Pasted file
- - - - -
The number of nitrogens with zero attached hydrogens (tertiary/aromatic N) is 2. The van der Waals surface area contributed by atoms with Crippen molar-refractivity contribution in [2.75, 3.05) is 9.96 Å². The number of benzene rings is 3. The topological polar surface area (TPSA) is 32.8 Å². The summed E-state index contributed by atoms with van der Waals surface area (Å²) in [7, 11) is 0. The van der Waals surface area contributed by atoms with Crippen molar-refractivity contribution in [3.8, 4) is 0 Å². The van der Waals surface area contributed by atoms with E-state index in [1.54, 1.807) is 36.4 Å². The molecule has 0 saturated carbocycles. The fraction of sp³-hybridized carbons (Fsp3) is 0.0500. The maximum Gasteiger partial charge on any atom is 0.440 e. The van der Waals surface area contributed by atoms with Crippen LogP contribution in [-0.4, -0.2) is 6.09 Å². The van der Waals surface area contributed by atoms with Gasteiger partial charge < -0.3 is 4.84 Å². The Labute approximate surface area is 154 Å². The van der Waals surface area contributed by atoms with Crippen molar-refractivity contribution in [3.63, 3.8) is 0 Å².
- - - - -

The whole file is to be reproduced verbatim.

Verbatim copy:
The number of nitrogens with zero attached hydrogens (tertiary/aromatic N) is 2. The van der Waals surface area contributed by atoms with Crippen molar-refractivity contribution in [2.75, 3.05) is 9.96 Å². The number of benzene rings is 3. The topological polar surface area (TPSA) is 32.8 Å². The summed E-state index contributed by atoms with van der Waals surface area (Å²) in [7, 11) is 0. The van der Waals surface area contributed by atoms with Crippen molar-refractivity contribution in [3.8, 4) is 0 Å². The van der Waals surface area contributed by atoms with E-state index in [1.54, 1.807) is 36.4 Å². The molecule has 0 saturated carbocycles. The fraction of sp³-hybridized carbons (Fsp3) is 0.0500. The maximum Gasteiger partial charge on any atom is 0.440 e. The van der Waals surface area contributed by atoms with Crippen LogP contribution in [-0.4, -0.2) is 6.09 Å². The van der Waals surface area contributed by atoms with Gasteiger partial charge < -0.3 is 4.84 Å². The Labute approximate surface area is 154 Å². The van der Waals surface area contributed by atoms with Crippen molar-refractivity contribution in [3.63, 3.8) is 0 Å².